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Alternate Title: Google and Facebook — Number of Employees and Annual Revenues

Addendum to: Would DEC Still Exist if Non-Competes Didn’t?

The data presented below was collected while preparing the previous post: Would DEC still Exist If Non-Competes Didn’t? That post was already getting long, and this data seemed to distract from the previous post’s primary observation. However, the data is very interesting on its own.

The fact is that both Google and Facebook are thriving in an environment that precludes non-compete agreements. Therefore, especially given the previous discussion of DEC and HP history, you could conclude that companies in regions without non-competes thrive, or at least have a better chance of thriving.

The previous post noted that the absence of non-compete agreements allowed Facebook to hire employees away from Google and other area companies, that being able to do so was very beneficial for Facebook at a critical period in the company’s growth, and that losing those employees was not overly harmful for Google.

This doesn’t mean that losing employees is unimportant to Google. Of course, Google wants to keep its employees. Losing employees for whatever reason is not good, and losing employees to Facebook under some of the rumored circumstances can be very troublesome.

The rumored bidding wars to retain or to attract particular employees are not healthy for either company or for the regional economy. Fortunately, such bidding wars don’t scale, and are not sustainable.

More strategically important to both Google and Facebook are their overlapping revenue models. Both companies derive the bulk of their revenue from advertising, which depends on attracting user traffic to their respective sites, which depends on having useful, attractive, and engaging sites. Herein lies the basis for healthy competition between the companies — emphasis on the word ‘healthy’.

The next two charts show how Google and Facebook are thriving. Google was founded in 1998, went pubic in 2004, and reports on its fiscal year ending December 31. Facebook was founded 6 years later in 2004, is not yet public, thus the estimated performance numbers in the charts come from informal sources rather than SEC filings.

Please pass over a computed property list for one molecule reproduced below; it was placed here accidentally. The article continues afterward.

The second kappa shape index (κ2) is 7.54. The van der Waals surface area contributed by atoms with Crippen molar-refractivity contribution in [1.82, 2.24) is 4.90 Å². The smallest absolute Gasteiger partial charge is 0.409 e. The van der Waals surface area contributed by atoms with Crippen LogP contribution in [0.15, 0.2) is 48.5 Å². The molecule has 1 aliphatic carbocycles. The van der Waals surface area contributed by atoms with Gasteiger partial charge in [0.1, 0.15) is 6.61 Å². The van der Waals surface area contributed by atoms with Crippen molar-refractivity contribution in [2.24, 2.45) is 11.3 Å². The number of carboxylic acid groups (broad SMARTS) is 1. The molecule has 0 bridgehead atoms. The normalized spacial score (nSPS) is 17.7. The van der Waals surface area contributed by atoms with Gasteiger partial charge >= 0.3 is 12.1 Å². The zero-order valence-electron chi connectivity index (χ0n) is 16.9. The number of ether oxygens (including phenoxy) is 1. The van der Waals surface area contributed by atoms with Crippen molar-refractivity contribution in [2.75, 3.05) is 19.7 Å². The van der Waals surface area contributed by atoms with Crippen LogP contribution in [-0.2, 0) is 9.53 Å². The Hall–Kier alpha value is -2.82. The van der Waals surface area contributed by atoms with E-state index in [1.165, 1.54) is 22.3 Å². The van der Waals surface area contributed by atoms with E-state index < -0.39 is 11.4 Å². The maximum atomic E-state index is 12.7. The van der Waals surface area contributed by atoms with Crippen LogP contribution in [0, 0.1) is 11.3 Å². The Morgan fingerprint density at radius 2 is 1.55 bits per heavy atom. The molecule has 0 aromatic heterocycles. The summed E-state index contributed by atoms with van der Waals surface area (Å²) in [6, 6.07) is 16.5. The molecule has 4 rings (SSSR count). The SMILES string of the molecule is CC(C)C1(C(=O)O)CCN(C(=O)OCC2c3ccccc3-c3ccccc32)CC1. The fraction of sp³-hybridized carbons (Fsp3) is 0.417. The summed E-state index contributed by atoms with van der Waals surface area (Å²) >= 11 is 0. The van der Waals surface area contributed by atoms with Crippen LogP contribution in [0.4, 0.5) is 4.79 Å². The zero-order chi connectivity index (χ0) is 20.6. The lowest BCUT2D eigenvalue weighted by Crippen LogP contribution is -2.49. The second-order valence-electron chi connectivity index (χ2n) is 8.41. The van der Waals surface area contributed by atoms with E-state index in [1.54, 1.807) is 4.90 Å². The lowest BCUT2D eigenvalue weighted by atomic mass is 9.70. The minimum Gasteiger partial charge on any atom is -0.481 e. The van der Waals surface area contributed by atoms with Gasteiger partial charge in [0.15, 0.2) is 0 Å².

Chart 1 shows the number of employees worldwide in Google and Facebook. Google has more than 10 times the number of employees than Facebook. A company of Google’s scale has employees and major facilities in many locations. Facebook is just beginning to establish other significant offices (e.g., Seattle WA, Austin TX). Google executives have stated they plan to hire more than 6000 new employees in 2011, which is equivalent to hiring roughly 3.5 to 4 Facebooks.

Click on chart to see full size.

Chart 2 shows the annual revenue for Google and Facebook. Google has more than 10 times the annual revenue compared to Facebook. Google has a very healthy trajectory and growth in revenue year over year. It will be interesting to see formal financials from Facebook as they prepare for an IPO.

Click on chart to see full size.

Both Google and Facebook are doing dramatically well. In all likelihood, regardless of other factors, neither would be doing anywhere near as well or be able to exist at all in a region that enforced employee non-competes agreements.

Notes and References

1. Facebook hiring Googlers.

Facebook Stealing Googlers At An Alarming Rate, Nick Gonzalez, TechCrunch, Nov 21 2007.

Google Making Extraordinary Counteroffers To Stop Flow Of Employees To Facebook. Michael Arrington, TechGrunch, Sep 1 2010.

Facebook vs. Google: A Showdown of Paradigms, New York Times, September 27 2010.

Google Offers Staff Engineer $3.5 Million To Turn Down Facebook Offer. Michael Arrington, Nov 11 2010.

2. Google employee and revenue numbers come from SEC filings S-1 and 10-Ks.

Google will hire at least 6,000 workers in 2011. Mike Swift, San Jose Mercury News, January 25 2011.

3. Facebook reports that they have 2000+ employees. c. March 2011.

Seattle Engineering Office open for business, August 12 2010.

Facebook says it’s ready to hire in Austin. Kirk Ladendorf, Austin American-Statesman, March 12 2010.

One Response to “The Absence of Non-Competes Fosters Innovation and Growth”

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